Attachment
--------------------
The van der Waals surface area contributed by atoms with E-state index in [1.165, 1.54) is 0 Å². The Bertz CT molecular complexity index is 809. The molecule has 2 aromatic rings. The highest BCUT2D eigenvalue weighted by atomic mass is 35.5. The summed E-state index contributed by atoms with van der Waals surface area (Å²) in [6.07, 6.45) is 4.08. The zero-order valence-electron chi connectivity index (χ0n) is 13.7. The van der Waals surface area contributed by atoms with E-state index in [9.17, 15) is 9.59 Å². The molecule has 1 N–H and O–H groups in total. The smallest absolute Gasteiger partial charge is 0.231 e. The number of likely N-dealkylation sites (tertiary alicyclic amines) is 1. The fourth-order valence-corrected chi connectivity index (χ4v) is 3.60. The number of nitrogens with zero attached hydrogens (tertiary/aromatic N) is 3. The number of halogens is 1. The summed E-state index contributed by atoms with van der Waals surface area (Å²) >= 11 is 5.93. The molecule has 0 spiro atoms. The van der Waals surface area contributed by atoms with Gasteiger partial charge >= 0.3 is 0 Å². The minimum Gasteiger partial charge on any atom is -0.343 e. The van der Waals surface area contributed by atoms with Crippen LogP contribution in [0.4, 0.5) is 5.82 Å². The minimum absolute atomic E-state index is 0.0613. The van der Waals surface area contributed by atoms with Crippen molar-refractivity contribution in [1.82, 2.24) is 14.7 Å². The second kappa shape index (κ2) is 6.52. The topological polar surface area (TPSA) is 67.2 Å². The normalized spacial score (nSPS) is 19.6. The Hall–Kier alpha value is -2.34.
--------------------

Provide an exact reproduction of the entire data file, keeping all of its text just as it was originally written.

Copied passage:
The van der Waals surface area contributed by atoms with E-state index in [1.165, 1.54) is 0 Å². The Bertz CT molecular complexity index is 809. The molecule has 2 aromatic rings. The highest BCUT2D eigenvalue weighted by atomic mass is 35.5. The summed E-state index contributed by atoms with van der Waals surface area (Å²) in [6.07, 6.45) is 4.08. The zero-order valence-electron chi connectivity index (χ0n) is 13.7. The van der Waals surface area contributed by atoms with E-state index in [9.17, 15) is 9.59 Å². The molecule has 1 N–H and O–H groups in total. The smallest absolute Gasteiger partial charge is 0.231 e. The number of likely N-dealkylation sites (tertiary alicyclic amines) is 1. The fourth-order valence-corrected chi connectivity index (χ4v) is 3.60. The number of nitrogens with zero attached hydrogens (tertiary/aromatic N) is 3. The number of halogens is 1. The summed E-state index contributed by atoms with van der Waals surface area (Å²) >= 11 is 5.93. The molecule has 0 spiro atoms. The van der Waals surface area contributed by atoms with Gasteiger partial charge >= 0.3 is 0 Å². The minimum Gasteiger partial charge on any atom is -0.343 e. The van der Waals surface area contributed by atoms with Crippen LogP contribution in [0.4, 0.5) is 5.82 Å². The minimum absolute atomic E-state index is 0.0613. The van der Waals surface area contributed by atoms with Crippen molar-refractivity contribution in [1.82, 2.24) is 14.7 Å². The second kappa shape index (κ2) is 6.52. The topological polar surface area (TPSA) is 67.2 Å². The normalized spacial score (nSPS) is 19.6. The Hall–Kier alpha value is -2.34.